Insulin resistance in pancreatic cancer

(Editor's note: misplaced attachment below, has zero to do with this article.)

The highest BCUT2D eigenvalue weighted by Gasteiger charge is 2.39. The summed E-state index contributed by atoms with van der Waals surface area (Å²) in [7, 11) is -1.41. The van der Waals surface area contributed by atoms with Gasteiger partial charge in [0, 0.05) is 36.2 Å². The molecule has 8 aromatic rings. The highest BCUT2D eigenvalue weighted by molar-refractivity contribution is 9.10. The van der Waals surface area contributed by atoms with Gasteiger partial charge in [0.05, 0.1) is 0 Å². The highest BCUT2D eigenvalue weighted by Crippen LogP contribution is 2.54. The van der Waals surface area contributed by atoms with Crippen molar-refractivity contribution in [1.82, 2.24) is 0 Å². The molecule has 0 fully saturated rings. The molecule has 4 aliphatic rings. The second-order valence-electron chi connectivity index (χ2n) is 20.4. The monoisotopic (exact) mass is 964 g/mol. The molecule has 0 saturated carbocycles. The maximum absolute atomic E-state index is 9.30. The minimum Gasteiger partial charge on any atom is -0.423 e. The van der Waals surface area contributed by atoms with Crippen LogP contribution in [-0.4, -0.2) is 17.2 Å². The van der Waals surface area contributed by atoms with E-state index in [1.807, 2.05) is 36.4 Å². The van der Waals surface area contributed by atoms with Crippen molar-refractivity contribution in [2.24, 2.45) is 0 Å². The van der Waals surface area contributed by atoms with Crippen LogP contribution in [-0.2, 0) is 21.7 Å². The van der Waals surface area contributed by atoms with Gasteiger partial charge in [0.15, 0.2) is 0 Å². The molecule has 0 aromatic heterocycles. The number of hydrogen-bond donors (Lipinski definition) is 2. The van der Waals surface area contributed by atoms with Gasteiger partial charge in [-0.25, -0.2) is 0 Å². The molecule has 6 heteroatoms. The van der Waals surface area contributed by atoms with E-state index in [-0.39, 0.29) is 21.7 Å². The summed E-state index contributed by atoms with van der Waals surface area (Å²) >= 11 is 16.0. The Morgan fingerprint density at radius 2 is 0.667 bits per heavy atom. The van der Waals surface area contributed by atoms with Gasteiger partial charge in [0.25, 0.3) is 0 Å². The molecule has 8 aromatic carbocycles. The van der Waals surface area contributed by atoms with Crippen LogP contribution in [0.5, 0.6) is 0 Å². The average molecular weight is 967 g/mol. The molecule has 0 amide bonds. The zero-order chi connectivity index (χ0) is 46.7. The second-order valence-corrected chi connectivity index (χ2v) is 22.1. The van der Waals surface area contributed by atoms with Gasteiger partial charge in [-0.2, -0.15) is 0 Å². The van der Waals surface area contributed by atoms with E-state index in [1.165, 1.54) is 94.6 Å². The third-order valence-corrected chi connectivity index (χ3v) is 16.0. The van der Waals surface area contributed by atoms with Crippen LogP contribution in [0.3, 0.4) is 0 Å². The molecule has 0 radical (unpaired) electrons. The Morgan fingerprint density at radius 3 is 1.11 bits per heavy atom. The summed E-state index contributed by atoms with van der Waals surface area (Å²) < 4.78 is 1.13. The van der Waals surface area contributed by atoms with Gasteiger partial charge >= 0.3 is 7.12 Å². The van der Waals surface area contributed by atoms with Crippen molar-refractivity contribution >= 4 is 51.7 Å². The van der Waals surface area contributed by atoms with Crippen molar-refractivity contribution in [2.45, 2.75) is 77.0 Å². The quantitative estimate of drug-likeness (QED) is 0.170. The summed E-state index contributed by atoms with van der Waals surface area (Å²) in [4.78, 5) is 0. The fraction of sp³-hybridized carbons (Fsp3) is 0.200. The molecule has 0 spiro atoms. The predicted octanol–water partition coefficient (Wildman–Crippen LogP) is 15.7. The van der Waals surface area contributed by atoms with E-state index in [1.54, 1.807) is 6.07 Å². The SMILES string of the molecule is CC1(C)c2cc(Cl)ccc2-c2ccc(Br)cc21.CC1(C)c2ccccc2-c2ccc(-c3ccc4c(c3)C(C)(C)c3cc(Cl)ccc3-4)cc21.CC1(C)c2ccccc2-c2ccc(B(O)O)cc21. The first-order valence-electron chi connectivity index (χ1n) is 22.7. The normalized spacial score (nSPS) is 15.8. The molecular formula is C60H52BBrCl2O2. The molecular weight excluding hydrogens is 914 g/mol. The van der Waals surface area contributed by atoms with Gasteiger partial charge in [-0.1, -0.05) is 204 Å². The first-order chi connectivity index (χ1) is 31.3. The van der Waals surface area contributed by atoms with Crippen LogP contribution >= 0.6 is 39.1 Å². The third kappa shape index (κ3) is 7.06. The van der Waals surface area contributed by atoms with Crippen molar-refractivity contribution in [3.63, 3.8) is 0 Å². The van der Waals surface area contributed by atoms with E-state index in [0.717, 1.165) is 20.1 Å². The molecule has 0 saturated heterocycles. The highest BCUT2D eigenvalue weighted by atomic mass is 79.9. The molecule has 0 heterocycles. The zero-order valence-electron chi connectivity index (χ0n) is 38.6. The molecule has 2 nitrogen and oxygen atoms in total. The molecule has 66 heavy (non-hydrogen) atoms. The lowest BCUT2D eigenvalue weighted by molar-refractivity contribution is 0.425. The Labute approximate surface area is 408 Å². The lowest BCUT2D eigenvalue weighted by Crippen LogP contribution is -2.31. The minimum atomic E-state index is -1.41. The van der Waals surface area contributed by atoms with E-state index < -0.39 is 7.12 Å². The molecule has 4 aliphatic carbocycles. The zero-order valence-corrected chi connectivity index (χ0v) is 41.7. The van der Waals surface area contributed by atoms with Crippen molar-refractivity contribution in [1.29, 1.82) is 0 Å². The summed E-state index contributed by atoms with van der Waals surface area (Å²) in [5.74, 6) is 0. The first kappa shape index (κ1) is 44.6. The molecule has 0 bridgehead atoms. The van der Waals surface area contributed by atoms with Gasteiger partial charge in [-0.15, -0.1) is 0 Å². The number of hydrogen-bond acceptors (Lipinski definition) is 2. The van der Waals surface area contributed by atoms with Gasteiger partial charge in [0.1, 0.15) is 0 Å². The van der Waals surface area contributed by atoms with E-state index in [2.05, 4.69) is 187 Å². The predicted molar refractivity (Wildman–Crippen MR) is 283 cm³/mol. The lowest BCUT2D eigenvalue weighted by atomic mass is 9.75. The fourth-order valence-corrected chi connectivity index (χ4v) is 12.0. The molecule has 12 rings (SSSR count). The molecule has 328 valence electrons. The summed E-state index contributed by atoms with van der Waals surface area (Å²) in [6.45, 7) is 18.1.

Abstract: The dismal prognosis of pancreatic cancer (PC) is related to metabolic complications of the tumor. Impaired glucose tolerance or diabetes due to insulin resistance, and cachexia are observed early and frequently in these patients. The basic mechanisms of PC-associated insulin resistance and weight loss are not fully understood. A majority of PC patients have obstructive jaundice and elevated plasma concentrations of islet amyloid polypeptide (IAPP), both of which may contribute to these metabolic alterations. Conditions associated with hyperinsulinemia are also of interest as a putative risk factors of PC, since insulin seems to promote carcinogenesis in the pancreas. To investigate the mechanisms of PC-associated insulin resistance, intact skeletal muscle of PC patients were incubated in vitro for assessment of glucose transport and insulin signaling through phosphatidylinositol (PI) 3-kinase. Glucose transporter (GLUT) 4, ATP, phosphocreatine, glycogen, and uncoupling protein (UCP) 2 and 3 mRNA and protein content were determined in other muscle biopsies. Patients with benign gastrointestinal diseases, chronic pancreatitis, and cancer of other sites were investigated as controls. GLUT4 transfected myoblasts were treated with media conditioned by PC cells and expression of UCPs monitored. To investigate metabolic effects of obstructive jaundice, bile duct ligated rats and sham-operated pair- fed and ad libitum fed controls were assessed for skeletal muscle glucose metabolism and UCP2 mRNA expression in muscle and liver. The effects of chronic IAPP exposure on the metabolism of glucose and other nutrients were determined in rats. A cohort of individuals of the Swedish Twin Registry was investigated for certain lifestyle factors and pancreatic cancer risk. Exposure data was obtained prospectively by questionnaires, and PC incidence was ascertained by linkage to the Swedish Cancer Registry. Twenty-six out of 30 PC patients had diabetes or impaired glucose tolerance. Insulinstimulated glucose transport and PI 3-kinase activity were significantly decreased in skeletal muscle in these patients, but GLUT4 content was unchanged. Skeletal muscle insulin resistance was associated with increased expression of UCP2 and UCP3 and decreased ATP and glycogen content. These alterations were not found in patients with cancer of other sites or benign diseases who had a similar degree of weight loss. Conditioned media from PC cells increased the expression of UCPs in myoblasts. Obstructive jaundice and long term IAPP exposure did not result in skeletal muscle insulin resistance. Liver UCP2 expression was markedly upregulated and weight-loss was increased in jaundiced animals compared with pair-fed controls. Feeding was markedly reduced in IAPP-treated animals. Body weight gain was significantly reduced in IAPP-infused rats compared with pair-fed animals. In addition, IAPP-treated rats showed decreased intraabdominal fat mass. 176 cases of PC were found in the Swedish Twin Registry. Cigarette smoking, mild obesity, low physical activity, and high adult weight gain were all significant risk factors of PC. In conclusion, insulin resistance in PC patients includes impaired insulin signaling and glucose transport in skeletal muscle. This skeletal muscle metabolic alteration is associated with upregulation of UCP homologues, which may be triggered by PC cell-derived factor(s). Obstructive jaundice and IAPP exposure do not result in skeletal muscle insulin resistance, but are associated with metabolic alterations resulting in body weight loss. Lifestyle factors associated with peripheral insulin resistance increase the risk of PC development.
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